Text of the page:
“We must not think about grammar as an academic study. Life is not for school; school is for life. We should always teach grammar for the simple reason that we always do teach grammar. If you are speaking to another person, you are helping form the pattern of that person’s thinking. You are contributing to his vocabulary (maybe that’s more obvious), and you are also contributing to the structure of his thought. If you constantly speak to your two or three year old child in one and two word sentences, that is how your child will tend to think. And that’s more or less OK with a one year old, less so with a two year old, and horrible with a three year old. Maybe it would help to draw a distinction between formal and informal instruction. But the two overlap a great deal, so don’t let the lines between the two grow too thick. You are always teaching grammar informally, because you are always setting patterns for imitation for those around you.” Andrew Kern

  4. Attention is key to the distinction between implicit and explicit. Focus on meaning vs. focus on form. When kids focus on meaning they pick up the structure (grammar) unconsciously – that is the process of acquisition. Programs with an “accuracy first” mentality are sacrificing fluency (and any real, spontaneous output).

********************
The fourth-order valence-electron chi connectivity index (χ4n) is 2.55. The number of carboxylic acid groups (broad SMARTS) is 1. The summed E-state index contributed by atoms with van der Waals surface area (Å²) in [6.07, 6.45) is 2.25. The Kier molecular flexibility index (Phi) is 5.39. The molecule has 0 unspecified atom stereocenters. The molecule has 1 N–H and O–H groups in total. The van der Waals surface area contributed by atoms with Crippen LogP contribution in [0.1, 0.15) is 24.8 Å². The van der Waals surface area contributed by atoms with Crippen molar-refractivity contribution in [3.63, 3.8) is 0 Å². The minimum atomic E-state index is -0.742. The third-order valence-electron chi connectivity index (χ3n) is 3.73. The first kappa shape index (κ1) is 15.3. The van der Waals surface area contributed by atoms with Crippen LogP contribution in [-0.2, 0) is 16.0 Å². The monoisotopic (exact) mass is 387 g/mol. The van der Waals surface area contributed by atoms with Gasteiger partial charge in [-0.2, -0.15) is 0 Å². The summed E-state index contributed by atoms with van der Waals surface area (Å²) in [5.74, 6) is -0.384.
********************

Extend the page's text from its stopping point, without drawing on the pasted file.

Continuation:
You’re right that explicit knowledge is like “knowledge about the language” (metalinguistics, though you can have non-technical explicit knowledge) and implicit knowledge is what can be done, but not explained. In fact, students building implicit knowledge may not be aware of their development. Although, it is possible for a learner to build implicit knowledge and then induce the rules and also have explicit knowledge.
    Implicit knowledge is what has been internalized. It is unconscious. It is what stimulates production. Explicit knowledge is like a tool for editing. As such, implicit knowledge doesn’t tax our attentional resources, whereas explicit knowledge takes a toll on our working memory.
    Vocabulary vs. grammar is a false dichotomy. Every word has a meaning (vocabulary) and a use (grammar).
    Teaching linguistics terminology is not necessary even for explicit instruction of grammar.
    We have to distinguish between instruction, learning, and knowledge. Each can be implicit or explicit. Explicit instruction (if done in target language) can lead to implicit learning if the learner is focused on meaning. Likewise, implicit instruction can lead to explicit learning if the learner focuses on the form and inducing rules.
    There’s focus on formS (focus on the structure to practice) vs. focus on form (combination of meaning and form focus amidst communication, like a pop-up) vs. focus on meaning.
    There’s proactive (pre-teaching or designing an activity to purposely target a linguistic feature) vs. reactive (respond to needs, correction) grammar.
    Grammar instruction can be taught deductively (give the rule) vs. inductively (have learners figure out the rules), both of which have the goal being to develop explicit knowledge.